Nutrition News: Whole Grains For Cancer Prevention
A new report from the American Institute of Cancer Research finds five habits that can reduce the risk of colorectal cancer:
--Eating whole grains and foods containing fiber reduces risk
--Excess body fat is one of the strongest factors that increases risk
--Consuming processed meats and high amounts of red meat increases risk
--Drinking two or more alcoholic drinks daily increases risk
--Daily moderate physical activity reduces the risk.
But how many whole grains and fiber-rich foods are needed daily to reduce the risk?
Scientists found strong evidence that eating 3 ounces of whole grain foods daily reduces the risk for colorectal cancer by 17 percent. Scientists attribute the cancer protection to the fiber, vitamin E, selenium, lignans, and phenols found in whole grain foods.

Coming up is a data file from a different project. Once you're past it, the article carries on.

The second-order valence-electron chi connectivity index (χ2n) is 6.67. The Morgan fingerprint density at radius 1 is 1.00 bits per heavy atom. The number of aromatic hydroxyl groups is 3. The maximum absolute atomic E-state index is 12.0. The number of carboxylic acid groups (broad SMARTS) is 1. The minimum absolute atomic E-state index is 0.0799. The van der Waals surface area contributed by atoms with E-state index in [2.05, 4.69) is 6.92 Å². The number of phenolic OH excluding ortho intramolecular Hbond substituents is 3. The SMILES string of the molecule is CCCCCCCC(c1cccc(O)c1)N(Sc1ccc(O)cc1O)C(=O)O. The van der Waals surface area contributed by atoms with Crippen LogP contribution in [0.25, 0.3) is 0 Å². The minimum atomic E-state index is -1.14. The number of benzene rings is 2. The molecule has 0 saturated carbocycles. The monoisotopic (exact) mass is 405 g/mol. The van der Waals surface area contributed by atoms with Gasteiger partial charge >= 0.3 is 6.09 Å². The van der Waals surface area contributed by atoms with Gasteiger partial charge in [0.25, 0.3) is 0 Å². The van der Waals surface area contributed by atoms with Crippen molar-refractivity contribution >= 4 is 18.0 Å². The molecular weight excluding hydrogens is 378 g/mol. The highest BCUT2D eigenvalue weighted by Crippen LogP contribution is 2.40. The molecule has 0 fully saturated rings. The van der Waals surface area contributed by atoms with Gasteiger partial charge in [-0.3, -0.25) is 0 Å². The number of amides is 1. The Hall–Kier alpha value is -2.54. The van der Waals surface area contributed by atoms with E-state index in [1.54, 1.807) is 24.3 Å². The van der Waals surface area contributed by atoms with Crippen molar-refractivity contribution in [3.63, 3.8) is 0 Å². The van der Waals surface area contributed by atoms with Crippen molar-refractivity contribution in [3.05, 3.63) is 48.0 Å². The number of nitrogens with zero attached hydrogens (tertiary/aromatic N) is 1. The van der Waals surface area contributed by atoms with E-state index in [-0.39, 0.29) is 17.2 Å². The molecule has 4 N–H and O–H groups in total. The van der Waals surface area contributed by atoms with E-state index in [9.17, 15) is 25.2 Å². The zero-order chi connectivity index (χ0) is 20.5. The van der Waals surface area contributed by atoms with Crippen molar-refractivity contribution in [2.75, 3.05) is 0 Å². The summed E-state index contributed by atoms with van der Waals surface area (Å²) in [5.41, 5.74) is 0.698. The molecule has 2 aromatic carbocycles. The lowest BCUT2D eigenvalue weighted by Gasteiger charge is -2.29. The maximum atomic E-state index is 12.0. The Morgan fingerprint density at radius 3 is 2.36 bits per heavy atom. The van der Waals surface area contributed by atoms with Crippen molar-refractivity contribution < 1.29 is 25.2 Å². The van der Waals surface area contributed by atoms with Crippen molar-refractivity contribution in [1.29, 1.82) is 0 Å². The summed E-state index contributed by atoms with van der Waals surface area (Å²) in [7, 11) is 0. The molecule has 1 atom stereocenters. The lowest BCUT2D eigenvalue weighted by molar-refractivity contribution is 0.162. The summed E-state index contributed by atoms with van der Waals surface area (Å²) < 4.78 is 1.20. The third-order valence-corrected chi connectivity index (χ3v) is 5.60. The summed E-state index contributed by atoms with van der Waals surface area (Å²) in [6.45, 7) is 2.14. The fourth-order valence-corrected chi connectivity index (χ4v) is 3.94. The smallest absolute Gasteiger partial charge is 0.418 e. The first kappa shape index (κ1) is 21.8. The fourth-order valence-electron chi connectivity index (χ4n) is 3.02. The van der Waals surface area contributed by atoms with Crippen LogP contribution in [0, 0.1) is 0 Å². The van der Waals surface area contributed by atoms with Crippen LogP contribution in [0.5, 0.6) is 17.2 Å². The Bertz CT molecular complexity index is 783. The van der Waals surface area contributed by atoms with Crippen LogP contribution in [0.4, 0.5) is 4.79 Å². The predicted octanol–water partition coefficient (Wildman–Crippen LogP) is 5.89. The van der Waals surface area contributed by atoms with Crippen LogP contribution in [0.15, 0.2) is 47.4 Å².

Sounds easy enough, but what are whole grain foods? Oatmeal, brown rice instead of white; whole-wheat bread instead of white bread; ancient grains such as quinoa, teff, millet, barley, amaranth and spelt.
The definition of a whole grain is that it contains three components - the bran (where the fiber is), germ (where the nutrients are) and the endosperm (the starchy part). White flour and white rice are refined grains that have the bran and germ removed. The 2015 Dietary Guidelines for Americans recommend eating at least half of your grains as whole grains.